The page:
Among the most gorgeous images in Thai manuscript painting are those of forest animals. Illustrations of the heavenly forest Himmaphan (Pali: Himavanta), which in Buddhist cosmology is thought to surround the base of the mythical Mount Meru, are unthinkable without squirrels, rabbits, birds, lions, tigers, monkeys, elephants and deer.
Scenes involving birds, elephants and deer, usually against a background of trees, plants and rocks, express an atmosphere of tranquility and peace. Deer seem to be of particular importance, as they often feature in funeral books containing extracts from the Pali canon. In Thai Buddhism, symbolic meanings of deer include harmony, happiness and serenity, but also sensitivity and watchfulness.
According to the Buddhist scriptures, there could have been no better place for Gautama Buddha to give his first sermon than in the tranquil landscape of the Deer Park at Sarnath.
Some of Buddha’s Birth Stories (Jataka) also involve deer, like for example the King Banyan Deer Jataka or the Suvannasama Jataka.
The King Banyan Deer Jataka tells of one of Buddha’s former incarnations as a golden deer king whose herd was captured and held in a park for the King of Benares to hunt. The king granted the golden deer immunity, but wished to hunt the other deer and eat venison meat every day. When it was the turn of a pregnant doe to be slaughtered, King Banyan Deer sacrificed himself and laid his golden neck on the butcher’s block. The King of Benares was surprised to see this and asked why the deer king offered his own life. When he heard that King Banyan Deer had taken upon himself the plight of the pregnant doe, the king prohibited hunting of deer and all other animals in his kingdom.
A popular Jataka involving deer is part of the circle of the last 10 birth tales of the Buddha with the title Sama Jataka (in Thailand also known as Suvannasama Jataka). Illustrations of this Jataka can often be found in Thai funeral or commemoration volumes in folding book format containing a text on the Buddha’s great qualities, and sometimes the legend of the Buddhist saint Phra Malai. The painting style and preference of certain colours varies according to the period in which a manuscript was created. Whereas deer in 18th-century illustrations usually appear static, a century later they are often shown in motion.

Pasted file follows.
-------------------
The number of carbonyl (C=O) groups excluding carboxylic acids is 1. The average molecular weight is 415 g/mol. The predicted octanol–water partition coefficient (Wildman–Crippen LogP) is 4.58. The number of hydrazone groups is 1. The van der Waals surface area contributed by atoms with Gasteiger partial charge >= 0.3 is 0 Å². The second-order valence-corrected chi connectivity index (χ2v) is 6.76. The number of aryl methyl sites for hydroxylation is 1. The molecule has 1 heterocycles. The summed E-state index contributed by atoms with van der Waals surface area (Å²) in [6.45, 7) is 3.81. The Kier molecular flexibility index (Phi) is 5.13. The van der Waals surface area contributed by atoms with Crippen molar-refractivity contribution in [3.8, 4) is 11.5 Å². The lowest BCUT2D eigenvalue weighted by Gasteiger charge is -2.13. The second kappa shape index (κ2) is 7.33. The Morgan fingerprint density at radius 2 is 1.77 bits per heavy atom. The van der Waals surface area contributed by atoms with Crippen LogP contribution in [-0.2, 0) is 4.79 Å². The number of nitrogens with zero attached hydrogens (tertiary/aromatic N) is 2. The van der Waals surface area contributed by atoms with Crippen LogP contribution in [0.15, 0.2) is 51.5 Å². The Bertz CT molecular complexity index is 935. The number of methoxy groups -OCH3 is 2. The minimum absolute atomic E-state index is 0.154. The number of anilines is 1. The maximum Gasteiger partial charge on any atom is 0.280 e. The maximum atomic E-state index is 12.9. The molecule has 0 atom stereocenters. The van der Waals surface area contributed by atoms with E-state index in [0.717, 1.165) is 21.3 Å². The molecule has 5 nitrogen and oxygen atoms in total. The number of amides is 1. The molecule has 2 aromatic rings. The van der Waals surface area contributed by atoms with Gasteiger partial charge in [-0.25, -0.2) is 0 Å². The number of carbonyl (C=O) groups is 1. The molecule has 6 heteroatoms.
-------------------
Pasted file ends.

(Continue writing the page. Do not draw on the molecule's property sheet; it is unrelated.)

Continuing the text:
The Sama Jataka tells of a son who, with great devotion, cared for his parents who had lost their sight as a result of snake bites. Every day, he fetched water from the forest. Because of his gentle, peaceful character, the deer in the forest would always follow him.
One day the King of Benares went hunting in the same forest and accidentally shot Sama in the chest. Realising his mistake, he went to Sama’s parents to inform them and to apologise. The parents, however, remained calm and asked him to lead them to their dead son’s body where they pleaded with the gods to restore his life, and due to his extraordinary merit he did indeed come back to life and the king was forgiven. The parents also regained their eyesight.
The Jataka best known in Thailand is without doubt the Vessantara Jataka, the last of the 10 birth tales of the Buddha. This Jataka symbolises the virtue of generosity and narrates the life of prince Vessantara who from early childhood on showed a great sense of charity. He gave away all his possessions, including an elephant that he grew up with, his horses, even his children and finally his beloved wife Maddi.
However, as a result of his great merits, his sacrifices and acts of generosity were always rewarded. For example, when he gave away his horses that were pulling his carriage to a forest hermitage a marvellous deer appeared immediately to replace the horses. In the end, the whole family and their animals got together again with a great celebration.
Not only in Thai manuscript paintings can one find images of deer, but also on manuscript covers and manuscript chests in the form of gold-on-lacquer decorations. These would usually represent scenes from the heavenly forest Himmaphan. The lavishly decorated manuscript cover below shows a deer in the centre, standing gracefully between two mythical lions and smaller forest animals, perhaps squirrels, before a delicate background of flowers and foliage.
This article first appeared on British Library’s Asian and African Studies blog.